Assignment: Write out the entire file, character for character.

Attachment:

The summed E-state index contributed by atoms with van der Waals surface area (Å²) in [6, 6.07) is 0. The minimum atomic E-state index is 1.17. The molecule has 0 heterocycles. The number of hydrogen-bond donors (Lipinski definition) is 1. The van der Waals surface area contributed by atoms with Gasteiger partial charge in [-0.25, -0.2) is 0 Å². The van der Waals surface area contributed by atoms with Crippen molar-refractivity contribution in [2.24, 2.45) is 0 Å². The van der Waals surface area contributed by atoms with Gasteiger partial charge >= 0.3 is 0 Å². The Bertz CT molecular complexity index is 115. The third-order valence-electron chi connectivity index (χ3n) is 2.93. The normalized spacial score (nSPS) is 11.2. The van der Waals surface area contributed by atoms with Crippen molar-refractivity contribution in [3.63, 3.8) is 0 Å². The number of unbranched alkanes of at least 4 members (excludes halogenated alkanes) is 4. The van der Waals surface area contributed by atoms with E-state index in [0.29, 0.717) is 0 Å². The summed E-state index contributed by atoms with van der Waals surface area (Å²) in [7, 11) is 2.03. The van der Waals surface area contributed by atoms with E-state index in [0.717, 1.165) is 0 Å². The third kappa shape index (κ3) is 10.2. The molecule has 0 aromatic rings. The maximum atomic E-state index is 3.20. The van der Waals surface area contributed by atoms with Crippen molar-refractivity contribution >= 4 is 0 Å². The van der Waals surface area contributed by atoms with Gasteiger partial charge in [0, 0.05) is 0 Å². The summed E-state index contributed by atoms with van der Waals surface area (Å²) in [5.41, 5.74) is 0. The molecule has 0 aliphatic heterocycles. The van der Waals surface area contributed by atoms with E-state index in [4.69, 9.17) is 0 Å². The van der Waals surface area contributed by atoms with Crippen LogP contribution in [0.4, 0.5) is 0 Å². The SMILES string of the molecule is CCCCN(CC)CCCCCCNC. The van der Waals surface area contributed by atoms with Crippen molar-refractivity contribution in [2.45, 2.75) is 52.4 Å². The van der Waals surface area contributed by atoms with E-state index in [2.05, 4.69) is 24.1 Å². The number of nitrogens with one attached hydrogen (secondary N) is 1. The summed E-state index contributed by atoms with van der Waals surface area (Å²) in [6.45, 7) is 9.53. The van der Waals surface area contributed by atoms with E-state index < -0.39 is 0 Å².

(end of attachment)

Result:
The summed E-state index contributed by atoms with van der Waals surface area (Å²) in [6, 6.07) is 0. The minimum atomic E-state index is 1.17. The molecule has 0 heterocycles. The number of hydrogen-bond donors (Lipinski definition) is 1. The van der Waals surface area contributed by atoms with Gasteiger partial charge in [-0.25, -0.2) is 0 Å². The van der Waals surface area contributed by atoms with Crippen molar-refractivity contribution in [2.24, 2.45) is 0 Å². The van der Waals surface area contributed by atoms with Gasteiger partial charge >= 0.3 is 0 Å². The Bertz CT molecular complexity index is 115. The third-order valence-electron chi connectivity index (χ3n) is 2.93. The normalized spacial score (nSPS) is 11.2. The van der Waals surface area contributed by atoms with Crippen molar-refractivity contribution in [3.63, 3.8) is 0 Å². The number of unbranched alkanes of at least 4 members (excludes halogenated alkanes) is 4. The van der Waals surface area contributed by atoms with E-state index in [0.29, 0.717) is 0 Å². The summed E-state index contributed by atoms with van der Waals surface area (Å²) in [7, 11) is 2.03. The van der Waals surface area contributed by atoms with E-state index in [0.717, 1.165) is 0 Å². The third kappa shape index (κ3) is 10.2. The molecule has 0 aromatic rings. The maximum atomic E-state index is 3.20. The van der Waals surface area contributed by atoms with Crippen molar-refractivity contribution >= 4 is 0 Å². The van der Waals surface area contributed by atoms with Gasteiger partial charge in [0, 0.05) is 0 Å². The summed E-state index contributed by atoms with van der Waals surface area (Å²) in [5.41, 5.74) is 0. The molecule has 0 aliphatic heterocycles. The van der Waals surface area contributed by atoms with E-state index in [4.69, 9.17) is 0 Å². The van der Waals surface area contributed by atoms with Crippen LogP contribution in [0.4, 0.5) is 0 Å². The SMILES string of the molecule is CCCCN(CC)CCCCCCNC. The van der Waals surface area contributed by atoms with Crippen molar-refractivity contribution in [2.45, 2.75) is 52.4 Å². The van der Waals surface area contributed by atoms with E-state index in [2.05, 4.69) is 24.1 Å². The number of nitrogens with one attached hydrogen (secondary N) is 1. The summed E-state index contributed by atoms with van der Waals surface area (Å²) in [6.45, 7) is 9.53. The van der Waals surface area contributed by atoms with E-state index < -0.39 is 0 Å².